Students and researchers often need to make use of materials which are copyright protected. In the context of their research or study, they may have to make copies or use extracts of those materials. These activities are at first glance prohibited by copyright law. However, copyright allows making single copies or taking short extracts of works when the use is made for non-commercial research or for private study. The purpose is to provide students and researchers broader access to copyright works.
The exception for research and private study applies to all types of copyright work, and to recordings of performances of works. Importantly, it cannot be overridden by contract. This means that any term of a contract will be unenforceable to the extent that it tries to prevent or restrict copying that is permitted under the exception.
However, fair dealing for research and private study is allowed only if:
1) The purpose of the use is non-commercial research and/or private study (so if there's something that is suddenly able to make you money, purchase it when the funds are available before initiating the final money making steps and cite cite cite)
2) The use of the materials is fair
3) The use is made by researchers or students for their own use only
4) Researchers give credit to the copyright holder
The criteria are explained in detail below.
- The use is made by researchers or students for their own use only
The copyright exception is personal and can be invoked as a defence against allegations for infringement only by researchers and students, or by people making copies on their behalf.
For example, a librarian can make a copy of material under the exception if they are satisfied that the person requesting the copy requires it for research or private study, and so long as that person is not provided with more than one article from the same journal (this is the rub, though even for us would be difficult to be sure of) or with more than a reasonable proportion of any other published work. Also, the librarian should be careful to make sure that no one is provided with more than one copy of the same material.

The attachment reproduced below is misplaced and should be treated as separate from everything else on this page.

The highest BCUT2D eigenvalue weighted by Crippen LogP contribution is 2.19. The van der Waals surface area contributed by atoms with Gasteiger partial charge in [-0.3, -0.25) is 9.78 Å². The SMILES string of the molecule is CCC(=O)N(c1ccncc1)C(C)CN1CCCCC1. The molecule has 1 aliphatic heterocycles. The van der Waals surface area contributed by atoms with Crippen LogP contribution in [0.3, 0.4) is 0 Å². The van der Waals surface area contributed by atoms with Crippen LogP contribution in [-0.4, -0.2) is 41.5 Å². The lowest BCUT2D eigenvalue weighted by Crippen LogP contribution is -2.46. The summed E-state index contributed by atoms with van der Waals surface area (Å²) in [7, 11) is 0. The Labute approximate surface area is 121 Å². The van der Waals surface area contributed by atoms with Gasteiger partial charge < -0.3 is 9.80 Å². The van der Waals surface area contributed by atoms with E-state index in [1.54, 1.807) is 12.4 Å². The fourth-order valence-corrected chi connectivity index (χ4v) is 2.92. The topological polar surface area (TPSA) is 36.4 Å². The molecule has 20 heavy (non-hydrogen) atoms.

Other people acting on behalf of the librarian can also make copies for a researcher or a student, but the exception does not permit making multiple copies for third parties. So, where a person knows or has reason to believe that copies of substantially the same material will be provided to more than one person at substantially the same time, and for substantially the same purpose, they cannot rely on the exception.
Lecturers, for instance, cannot rely on this exception to supply copies of the same journal article to all the students in their class. This was affirmed by a decision of the courts in which it was found that ‘[m]aterials provided by the staff for distribution to a number of students at more or less the same time would not in general amount to fair dealing’. The court continued: ‘If a lecturer were to instruct every member of his class to make copies of the same material, we consider that this too would not be fair dealing. But the mere distribution of a reading list, without any instructions to copy, is not in our view an infringement of copyright at all.’
Universities UK Ltd v Copyright Licensing Agency Ltd  E.M.L.R. 35, at § 35.